How Important Are the Holidays Really for Retailers? We Find Out

In a growing culture of minimalism, a preference for experiences (and experiential gifts) over material things, and a move out of the shopping mall, it’s reasonable to question whether the holidays are as important as they once were for retailers.

It’s no surprise that 2019 wasn’t exactly a great year in the retail world, as we saw a good handful of mall staples like Forever 21 and Payless ShoeSource close their doors (RIP). According to Retail Insider editor-in-chief Craig Patterson, however, the holidays remain as important for retailers as ever before – and so do the discounts.

The holidays can be the most wonderful time of the year for brands. But one bad holiday season can potentially break a business.

Though we’ve placed a newfound value on meaningful experiential, environmentally conscious gifts, gift-givers are still dropping countless dollars on prettily packaged presents. “Despite shifts in behavior, the holidays are still a time of mass consumption,” says Patterson. According to the National Retail Federation, for some companies, the holidays can account for as much as 30 per cent of annual sales.

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One notable difference between now and times past, says Patterson, is that retailers are offering more sales after Black Friday (Fun fact: Patterson says they actually call it Black Friday because a lot of retailers won’t be profitable until around that day).

Now, the trend is to keep the sales running after the famous annual day of sales.

“Black Friday sort of kicks off the holiday season now. Discounting is pretty common; one of the things we’ve noticed over the years – especially since Black Friday has become more of a prominent thing in Canada – is that retailers are offering discounts for a longer period of time,” says Patterson. “Retailers will reduce prices right up until Christmas and then right after with Boxing Day. In the past, they may not have offered much before Christmas.”

The challenge for retailers, as Patterson points out, is that customers (especially those in pricey cities like Toronto and Vancouver) have now grown to expect a deal, even leading up to Christmas. Frankly, many of us refuse to pay full price for anything found within a shopping mall aside from the food court offerings.

With the arrival of Black Friday in Canada within the past decade, Boxing Day may be taking a backseat.

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“Recent studies are showing – and we will be able to find out for ourselves really soon – that Black Friday may have surpassed Boxing Day in terms of being the most shopped day of the year,” says Patterson. “There are conflicting reports on that, though, so how important Boxing Day is sort of remains to be seen.” One survey by the Retail Council of Canada found that Black Friday is the top shopping event of the year in Canada, with 43 per cent of Canadian shoppers planning to partake in the deals, compared to 34 per cent on Boxing Day.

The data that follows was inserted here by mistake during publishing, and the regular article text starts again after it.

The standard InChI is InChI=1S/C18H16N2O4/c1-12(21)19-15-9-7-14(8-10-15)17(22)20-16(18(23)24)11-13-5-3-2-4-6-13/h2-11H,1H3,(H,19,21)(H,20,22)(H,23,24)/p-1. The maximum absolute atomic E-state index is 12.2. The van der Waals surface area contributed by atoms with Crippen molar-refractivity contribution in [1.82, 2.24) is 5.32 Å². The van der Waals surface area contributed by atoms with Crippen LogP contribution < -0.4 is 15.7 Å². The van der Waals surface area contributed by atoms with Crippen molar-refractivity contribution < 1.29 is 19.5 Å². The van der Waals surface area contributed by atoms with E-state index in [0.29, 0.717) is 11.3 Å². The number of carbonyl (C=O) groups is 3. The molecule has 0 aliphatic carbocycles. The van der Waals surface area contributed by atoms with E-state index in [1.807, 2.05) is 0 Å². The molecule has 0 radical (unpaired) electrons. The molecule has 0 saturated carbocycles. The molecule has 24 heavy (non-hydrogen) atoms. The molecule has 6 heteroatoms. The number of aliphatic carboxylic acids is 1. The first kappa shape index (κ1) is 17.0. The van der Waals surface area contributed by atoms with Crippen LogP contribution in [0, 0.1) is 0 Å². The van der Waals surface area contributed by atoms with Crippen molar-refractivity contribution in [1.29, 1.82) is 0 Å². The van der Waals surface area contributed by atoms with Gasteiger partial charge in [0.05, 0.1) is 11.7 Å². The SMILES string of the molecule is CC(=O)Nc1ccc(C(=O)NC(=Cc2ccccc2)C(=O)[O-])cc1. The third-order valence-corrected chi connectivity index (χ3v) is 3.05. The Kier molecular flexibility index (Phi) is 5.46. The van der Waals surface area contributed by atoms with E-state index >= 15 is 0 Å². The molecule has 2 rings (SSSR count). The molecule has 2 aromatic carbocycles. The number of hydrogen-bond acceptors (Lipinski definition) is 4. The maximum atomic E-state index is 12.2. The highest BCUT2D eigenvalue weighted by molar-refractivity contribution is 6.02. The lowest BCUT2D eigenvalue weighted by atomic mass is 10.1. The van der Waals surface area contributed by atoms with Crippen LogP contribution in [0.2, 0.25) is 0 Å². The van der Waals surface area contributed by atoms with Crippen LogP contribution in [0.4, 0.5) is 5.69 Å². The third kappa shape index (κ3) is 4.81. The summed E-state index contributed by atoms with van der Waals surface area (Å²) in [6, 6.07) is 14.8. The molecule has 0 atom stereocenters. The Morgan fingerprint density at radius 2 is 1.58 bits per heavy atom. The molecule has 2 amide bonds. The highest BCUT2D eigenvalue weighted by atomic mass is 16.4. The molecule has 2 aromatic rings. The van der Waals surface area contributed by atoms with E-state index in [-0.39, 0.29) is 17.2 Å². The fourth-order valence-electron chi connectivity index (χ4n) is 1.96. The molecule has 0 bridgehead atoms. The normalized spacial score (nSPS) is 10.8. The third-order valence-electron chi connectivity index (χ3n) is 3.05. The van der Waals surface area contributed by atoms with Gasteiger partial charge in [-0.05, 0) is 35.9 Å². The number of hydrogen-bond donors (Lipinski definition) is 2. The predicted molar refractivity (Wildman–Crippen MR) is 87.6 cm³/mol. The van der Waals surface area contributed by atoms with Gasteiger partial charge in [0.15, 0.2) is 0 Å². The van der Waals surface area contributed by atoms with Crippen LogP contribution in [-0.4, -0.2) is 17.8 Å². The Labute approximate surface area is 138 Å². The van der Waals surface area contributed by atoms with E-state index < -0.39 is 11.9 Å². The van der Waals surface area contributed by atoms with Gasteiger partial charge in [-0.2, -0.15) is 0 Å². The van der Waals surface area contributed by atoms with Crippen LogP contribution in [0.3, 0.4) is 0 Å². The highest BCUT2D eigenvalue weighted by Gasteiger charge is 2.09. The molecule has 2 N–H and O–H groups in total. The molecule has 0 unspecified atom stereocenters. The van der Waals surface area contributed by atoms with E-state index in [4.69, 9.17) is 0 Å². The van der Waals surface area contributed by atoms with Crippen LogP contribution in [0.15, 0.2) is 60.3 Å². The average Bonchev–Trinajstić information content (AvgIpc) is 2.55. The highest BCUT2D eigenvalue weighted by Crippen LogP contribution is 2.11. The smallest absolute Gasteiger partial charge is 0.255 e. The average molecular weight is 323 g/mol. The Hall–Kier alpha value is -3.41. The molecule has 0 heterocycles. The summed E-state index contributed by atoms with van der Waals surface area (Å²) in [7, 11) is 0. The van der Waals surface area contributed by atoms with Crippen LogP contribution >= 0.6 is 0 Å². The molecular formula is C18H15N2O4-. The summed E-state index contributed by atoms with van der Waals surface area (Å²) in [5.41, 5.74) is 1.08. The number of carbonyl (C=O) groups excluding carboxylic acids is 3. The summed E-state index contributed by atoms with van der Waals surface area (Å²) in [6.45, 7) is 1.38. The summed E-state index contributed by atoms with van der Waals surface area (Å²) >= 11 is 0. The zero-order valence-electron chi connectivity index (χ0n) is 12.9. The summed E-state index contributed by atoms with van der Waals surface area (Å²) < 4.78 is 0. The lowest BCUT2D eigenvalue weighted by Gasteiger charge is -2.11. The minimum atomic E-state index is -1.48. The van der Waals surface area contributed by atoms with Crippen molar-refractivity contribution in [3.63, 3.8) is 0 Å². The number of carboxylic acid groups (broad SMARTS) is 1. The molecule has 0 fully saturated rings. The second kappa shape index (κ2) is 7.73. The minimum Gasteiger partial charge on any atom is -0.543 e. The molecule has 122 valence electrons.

When it comes to the shopping mall, the festivities are in full force – perhaps even more so than in the past.

Shopping malls have definitely not let their game slide in the Christmas decoration department, going far beyond the typical Santa photo booth. “One thing that I’ve noticed is that shopping centers are really focusing on their pre-Christmas activations. For example, Yorkdale Shopping Centre has gone all out; they’ve actually partnered with Coach to create a Christmas tree that was decorated by Coach, along with a pop-up,” said Patterson. “The CF Toronto Eaton Centre has a pretty incredible tree.” Of course, we can’t forget about the windows at the Hudson’s Bay Company, which are as spectacular as ever, he adds.

Whether or not such eye-catching (and social media worthy elements) result in a direct increase in sales for the retail outlets housed within the malls, at least they offer a draw to the sale-filled space. 

Just as the holidays can be a major driver of sales, however, they can also tank an already vulnerable business – especially in today’s climate.

“It really is a make or break time for a lot of retailers. In January, you start to see these notices of retailers going bankrupt, and it’s because the Christmas season is so volatile; a time for retailers to shine,” says Patterson. “A few years ago, I was working with a jewellery company in Toronto and they weren’t doing any sales really over the Christmas season because another major gold/jewellery company had gone bankrupt and was clearing out its product. Anyone looking for a deal went to the clearance sale. It can really sink retailers if they’re not making sales.”

So, a failing competitor could actually have detrimental affects on some brands, as sales-driven customers seek out the blowout bargains.

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“I do think that more retailers will be filing for creditor protection in Canada, so we will probably be seeing more blowout sales,” says Patterson. “It’s a hyper competitive landscape right now for homegrown retailers, especially with the arrival of these big international brands to Canada. Retailers need to keep up, or they won’t succeed.”

Savvy retailers can make the most out of the holiday season by increasing their online visibility and SEO, ramping up their social media game and focusing on marketing. In-store food, beverages, and couches also never hurt.

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